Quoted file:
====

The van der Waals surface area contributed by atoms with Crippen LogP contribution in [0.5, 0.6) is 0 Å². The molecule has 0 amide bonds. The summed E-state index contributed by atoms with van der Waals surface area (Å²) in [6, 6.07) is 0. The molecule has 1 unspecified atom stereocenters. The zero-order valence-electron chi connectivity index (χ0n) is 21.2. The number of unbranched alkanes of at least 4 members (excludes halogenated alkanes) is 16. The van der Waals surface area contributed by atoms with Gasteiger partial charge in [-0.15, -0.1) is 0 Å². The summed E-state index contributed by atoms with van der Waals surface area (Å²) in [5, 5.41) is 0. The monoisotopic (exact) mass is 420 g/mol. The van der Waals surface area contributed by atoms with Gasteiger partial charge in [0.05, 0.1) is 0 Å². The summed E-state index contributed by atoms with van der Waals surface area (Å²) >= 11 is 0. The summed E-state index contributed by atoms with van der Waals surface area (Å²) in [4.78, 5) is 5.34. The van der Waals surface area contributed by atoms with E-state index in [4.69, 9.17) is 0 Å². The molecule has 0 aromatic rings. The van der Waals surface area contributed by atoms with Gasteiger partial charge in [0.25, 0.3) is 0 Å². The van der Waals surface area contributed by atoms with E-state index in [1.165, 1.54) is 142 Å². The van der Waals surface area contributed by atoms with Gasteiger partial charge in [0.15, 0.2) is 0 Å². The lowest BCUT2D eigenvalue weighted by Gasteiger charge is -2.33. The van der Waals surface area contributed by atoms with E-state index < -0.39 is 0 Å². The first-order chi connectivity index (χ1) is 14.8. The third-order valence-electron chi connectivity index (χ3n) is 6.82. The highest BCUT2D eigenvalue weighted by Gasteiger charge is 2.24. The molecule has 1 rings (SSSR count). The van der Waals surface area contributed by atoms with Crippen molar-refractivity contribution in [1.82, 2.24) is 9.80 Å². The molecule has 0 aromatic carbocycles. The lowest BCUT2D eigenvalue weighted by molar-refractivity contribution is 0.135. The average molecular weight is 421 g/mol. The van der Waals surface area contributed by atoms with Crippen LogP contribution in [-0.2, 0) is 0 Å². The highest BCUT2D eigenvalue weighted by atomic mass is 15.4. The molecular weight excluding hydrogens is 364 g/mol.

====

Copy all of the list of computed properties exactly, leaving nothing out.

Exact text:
The van der Waals surface area contributed by atoms with Crippen LogP contribution in [0.5, 0.6) is 0 Å². The molecule has 0 amide bonds. The summed E-state index contributed by atoms with van der Waals surface area (Å²) in [6, 6.07) is 0. The molecule has 1 unspecified atom stereocenters. The zero-order valence-electron chi connectivity index (χ0n) is 21.2. The number of unbranched alkanes of at least 4 members (excludes halogenated alkanes) is 16. The van der Waals surface area contributed by atoms with Gasteiger partial charge in [-0.15, -0.1) is 0 Å². The summed E-state index contributed by atoms with van der Waals surface area (Å²) in [5, 5.41) is 0. The monoisotopic (exact) mass is 420 g/mol. The van der Waals surface area contributed by atoms with Gasteiger partial charge in [0.05, 0.1) is 0 Å². The summed E-state index contributed by atoms with van der Waals surface area (Å²) >= 11 is 0. The summed E-state index contributed by atoms with van der Waals surface area (Å²) in [4.78, 5) is 5.34. The van der Waals surface area contributed by atoms with E-state index in [4.69, 9.17) is 0 Å². The molecule has 0 aromatic rings. The van der Waals surface area contributed by atoms with Gasteiger partial charge in [0.25, 0.3) is 0 Å². The van der Waals surface area contributed by atoms with E-state index in [1.165, 1.54) is 142 Å². The van der Waals surface area contributed by atoms with Gasteiger partial charge in [0.15, 0.2) is 0 Å². The lowest BCUT2D eigenvalue weighted by Gasteiger charge is -2.33. The van der Waals surface area contributed by atoms with E-state index < -0.39 is 0 Å². The first-order chi connectivity index (χ1) is 14.8. The third-order valence-electron chi connectivity index (χ3n) is 6.82. The highest BCUT2D eigenvalue weighted by Gasteiger charge is 2.24. The molecule has 1 rings (SSSR count). The van der Waals surface area contributed by atoms with Crippen molar-refractivity contribution in [1.82, 2.24) is 9.80 Å². The molecule has 0 aromatic carbocycles. The lowest BCUT2D eigenvalue weighted by molar-refractivity contribution is 0.135. The average molecular weight is 421 g/mol. The van der Waals surface area contributed by atoms with Crippen LogP contribution in [-0.2, 0) is 0 Å². The highest BCUT2D eigenvalue weighted by atomic mass is 15.4. The molecular weight excluding hydrogens is 364 g/mol.